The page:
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Introduction: The novel coronavirus disease 2019 (COVID-19) has been a major health concern worldwide. This study aims to develop a Bayesian model to predict critical outcomes in patients with COVID-19.

Methods: Sensitivity and specificity were obtained from previous meta-analysis studies. The complex vulnerability index (IVC-COV2 index for its abbreviation in Spanish) was used to set the pretest probability. Likelihood ratios were integrated into a Fagan nomogram for posttest probabilities, and IVC-COV2 + National Early Warning Score (NEWS) values and CURB-65 scores were generated. Absolute and relative diagnostic gains (RDGs) were calculated based on pretest and posttest differences.

Results: The IVC-COV2 index was derived from a population of 1,055,746 individuals and was based on mortality in high-risk (71.97%), intermediate-risk (26.11%), and low-risk (1.91%) groups. The integration of models in which IVC-COV2 intermediate + NEWS ≥ 5 and CURB-65 > 2 led to a "number needed to (NNT) diagnose" that was slightly improved in the CURB-65 model (2 vs. 3). A comparison of diagnostic gains revealed that neither the positive likelihood ratio (P = 0.62) nor the negative likelihood ratio (P = 0.95) differed significantly between the IVC-COV2 NEWS model and the CURB-65 model.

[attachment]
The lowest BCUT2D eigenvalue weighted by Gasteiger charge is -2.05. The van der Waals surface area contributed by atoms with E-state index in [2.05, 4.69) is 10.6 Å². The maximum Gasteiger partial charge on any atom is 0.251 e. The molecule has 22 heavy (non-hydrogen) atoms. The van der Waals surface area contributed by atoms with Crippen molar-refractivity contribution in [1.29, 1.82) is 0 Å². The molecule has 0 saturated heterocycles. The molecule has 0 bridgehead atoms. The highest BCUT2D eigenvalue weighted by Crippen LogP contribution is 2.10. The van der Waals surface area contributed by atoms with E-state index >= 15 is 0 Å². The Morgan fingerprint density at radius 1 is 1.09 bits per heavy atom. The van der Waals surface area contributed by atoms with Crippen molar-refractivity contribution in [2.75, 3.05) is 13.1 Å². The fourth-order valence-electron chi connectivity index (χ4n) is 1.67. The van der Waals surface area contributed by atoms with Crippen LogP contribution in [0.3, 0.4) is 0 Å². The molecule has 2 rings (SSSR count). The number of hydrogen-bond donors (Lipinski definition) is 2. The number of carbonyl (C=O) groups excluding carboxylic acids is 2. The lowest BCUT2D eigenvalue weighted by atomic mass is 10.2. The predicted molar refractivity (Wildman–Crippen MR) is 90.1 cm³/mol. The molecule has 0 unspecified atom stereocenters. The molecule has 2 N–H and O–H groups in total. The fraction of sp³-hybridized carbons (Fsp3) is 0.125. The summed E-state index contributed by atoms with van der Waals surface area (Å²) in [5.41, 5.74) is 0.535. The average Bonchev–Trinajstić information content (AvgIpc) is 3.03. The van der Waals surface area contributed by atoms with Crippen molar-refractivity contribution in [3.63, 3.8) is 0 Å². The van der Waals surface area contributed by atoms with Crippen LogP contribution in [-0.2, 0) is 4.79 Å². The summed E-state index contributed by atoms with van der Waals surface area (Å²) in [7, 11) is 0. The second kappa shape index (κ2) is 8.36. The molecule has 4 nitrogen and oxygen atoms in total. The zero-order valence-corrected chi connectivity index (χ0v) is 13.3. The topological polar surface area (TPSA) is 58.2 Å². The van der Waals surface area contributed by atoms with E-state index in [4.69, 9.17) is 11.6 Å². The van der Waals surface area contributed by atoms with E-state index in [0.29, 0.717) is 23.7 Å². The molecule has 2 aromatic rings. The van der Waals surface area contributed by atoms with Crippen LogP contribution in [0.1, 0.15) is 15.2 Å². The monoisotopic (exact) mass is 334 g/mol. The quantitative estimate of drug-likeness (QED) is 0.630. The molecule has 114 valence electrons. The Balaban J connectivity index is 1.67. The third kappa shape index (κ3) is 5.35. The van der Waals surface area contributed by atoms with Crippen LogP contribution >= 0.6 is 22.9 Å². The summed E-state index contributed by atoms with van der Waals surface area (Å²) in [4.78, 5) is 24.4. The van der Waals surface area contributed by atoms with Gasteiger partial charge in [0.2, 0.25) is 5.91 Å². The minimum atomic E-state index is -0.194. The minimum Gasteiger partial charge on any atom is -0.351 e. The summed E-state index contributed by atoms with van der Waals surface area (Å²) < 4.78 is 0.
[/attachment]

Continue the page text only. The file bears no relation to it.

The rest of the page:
Conclusion: According to the proposed mathematical model, the combination of the IVC-COV2 intermediate score and NEWS or CURB-65 score yields superior results and a greater predictive value for the severity of illness. To the best of our knowledge, this is the first population-based/mathematical model developed for use in COVID-19 critical care decision-making.


Copyright © 2022, Baez et al.

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Creative Commons Attribution 4.0 International License
This work is licensed under a Creative Commons Attribution 4.0 International License.

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